Saturday, October 15, 2011

Special Forces in Uganda

U.S. Special Forces Green Berets arrived in Uganda. The first wave of U.S. Special Forces Green Berets arrived in Uganda this week to support the battle against a guerrilla group accused of widespread atrocities, Pentagon and military officials told NBC News.

President Barack Obama has ordered up to 100 U.S. military trainers into central Africa to help combat the Lord's Resistance Army, a band of just 200 rebels behind a campaign of murder, rape and kidnapping that began 20 years ago.

Officials told NBC News on Friday the first dozen Green Berets were in Uganda and the remaining American trainers would be deployed to the Democratic Republic of Congo, Central African Republic and South Sudan .

In the president's notification to Congress on Friday, Obama said the U.S. forces were combat-equipped and would provide assistance and training to regional forces working to remove the group's leader, Joseph Kony, and his band from the battlefield.

U.S. military officials told NBC News that although the Lord's Resistance Army has a force of only about 200 rebels, they have managed to operate for decades because the African nations involved have not pursued them. The rebels' mobility and the terrain's difficulties also have made for a difficult fight. Attempts to negotiate peace failed in 2008 after Kony refused to sign a deal to end the killing.

U.S. officials told NBC News that the presence of American forces was intended, in part, to push the regional forces into taking action against the rebels. Col. Felix Kulayigye, Uganda 's military spokesman, said of the troops: "We are aware that they are coming. We are happy about it. We look forward to working with them and eliminating Kony and his fighters."

Fighting anti-insurgency

While the size of the U.S. footprint is small, Obama's announcement represents a highly unusual intervention for the United States. Although some American troops are based in Djibouti and small groups of soldiers have been deployed to Somalia, the U.S. traditionally has been reluctant to commit forces to help African nations put down insurgencies.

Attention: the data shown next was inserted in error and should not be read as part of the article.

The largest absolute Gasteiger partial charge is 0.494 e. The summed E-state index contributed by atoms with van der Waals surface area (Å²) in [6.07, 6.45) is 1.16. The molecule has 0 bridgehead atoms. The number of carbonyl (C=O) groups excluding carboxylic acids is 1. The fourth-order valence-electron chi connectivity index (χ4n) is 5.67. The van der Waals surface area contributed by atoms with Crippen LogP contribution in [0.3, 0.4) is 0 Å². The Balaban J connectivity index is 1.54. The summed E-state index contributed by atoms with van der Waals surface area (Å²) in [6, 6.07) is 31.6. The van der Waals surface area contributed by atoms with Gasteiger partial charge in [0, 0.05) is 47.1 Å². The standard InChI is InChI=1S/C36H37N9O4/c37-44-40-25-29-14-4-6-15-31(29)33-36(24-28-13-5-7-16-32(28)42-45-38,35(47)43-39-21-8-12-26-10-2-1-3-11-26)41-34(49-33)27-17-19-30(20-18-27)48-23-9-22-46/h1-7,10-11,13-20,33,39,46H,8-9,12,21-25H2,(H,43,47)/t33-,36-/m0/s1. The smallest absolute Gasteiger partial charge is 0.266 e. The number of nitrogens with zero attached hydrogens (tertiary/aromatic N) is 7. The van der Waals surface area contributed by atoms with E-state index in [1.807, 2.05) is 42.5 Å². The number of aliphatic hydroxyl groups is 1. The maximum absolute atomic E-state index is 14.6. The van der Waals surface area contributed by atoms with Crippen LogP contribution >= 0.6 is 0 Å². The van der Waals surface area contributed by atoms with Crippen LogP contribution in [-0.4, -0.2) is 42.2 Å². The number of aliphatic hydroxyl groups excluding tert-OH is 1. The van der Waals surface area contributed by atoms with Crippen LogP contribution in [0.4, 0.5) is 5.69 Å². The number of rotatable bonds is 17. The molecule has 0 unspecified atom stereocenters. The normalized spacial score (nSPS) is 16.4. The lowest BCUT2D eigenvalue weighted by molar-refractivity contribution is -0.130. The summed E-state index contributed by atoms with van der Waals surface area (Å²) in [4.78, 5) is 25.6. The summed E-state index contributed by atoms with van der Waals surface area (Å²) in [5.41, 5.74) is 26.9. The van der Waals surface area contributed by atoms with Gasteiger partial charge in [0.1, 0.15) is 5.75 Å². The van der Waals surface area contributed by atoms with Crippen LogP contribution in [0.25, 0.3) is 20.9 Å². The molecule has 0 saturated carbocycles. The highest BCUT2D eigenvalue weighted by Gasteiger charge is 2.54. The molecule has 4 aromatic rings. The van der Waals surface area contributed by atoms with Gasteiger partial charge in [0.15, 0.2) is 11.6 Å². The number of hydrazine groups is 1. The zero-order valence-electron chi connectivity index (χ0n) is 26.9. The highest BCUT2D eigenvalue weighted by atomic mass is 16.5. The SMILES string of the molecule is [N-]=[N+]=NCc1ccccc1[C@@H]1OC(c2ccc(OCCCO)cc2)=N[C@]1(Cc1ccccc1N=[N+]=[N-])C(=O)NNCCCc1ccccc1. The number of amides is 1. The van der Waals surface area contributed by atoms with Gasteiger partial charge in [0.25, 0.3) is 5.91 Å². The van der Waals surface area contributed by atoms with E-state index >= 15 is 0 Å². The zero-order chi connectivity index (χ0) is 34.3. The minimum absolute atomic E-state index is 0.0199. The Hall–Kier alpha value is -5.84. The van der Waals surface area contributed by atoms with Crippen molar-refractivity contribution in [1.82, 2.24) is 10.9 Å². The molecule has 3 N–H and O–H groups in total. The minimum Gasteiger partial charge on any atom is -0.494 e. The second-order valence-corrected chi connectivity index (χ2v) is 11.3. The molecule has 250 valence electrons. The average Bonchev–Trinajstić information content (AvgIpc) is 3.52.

It demonstrates the Obama administration's escalating attention to and fears about security risks in Africa, including terror networks, piracy and unstable nations. The move was intended to show some engagement to lessen the impact of one of the worst protracted wars in Africa.

Obama declared that his decision to send troops was in keeping with the national security interests of the United States. The White House announced it in a low-key fashion, releasing the Obama notification and justification of the troop deployment that the president sent to congressional leaders.

Pentagon officials said the bulk of the deployment will be of special operations troops, who will provide security and combat training to African units. Most of the troops will deploy to regional capitals to work with government officials and military commanders on countering the rebels and protecting civilians, Pentagon officials said. Pentagon spokesman George Little said U.S. troops would train local forces in activities such as tracking, intelligence assessment and conducting patrols "to render the LRA ineffective." The trainers "will be armed for self- defense," Little said.

American efforts to combat Lord's group also took place during the administration of President George W. Bush, The New York Times reported. The Bush Administration authorized the Pentagon to send a team of 17 counterterrorism advisers to train Ugandan troops and provided millions of dollars worth of aid, including fuel trucks, satellite phones and night-vision goggles, to the Ugandan Army. Those efforts scattered segments of the LRA in recent years; its remnants dispersed and regrouped in Uganda ’s neighbors, the Times said. In spring 2010, apparently desperate for new conscripts, Kony’s forces killed hundreds of villagers in the Congolese jungle and kidnapped hundreds more, according to witnesses interviewed at the time.

The move raises the profile of U.S. involvement on the continent and represents an apparent victory for administration officials who have argued for more robust intervention in humanitarian crises.

No comments:

Post a Comment

Enter your Comments below. Keep it clean.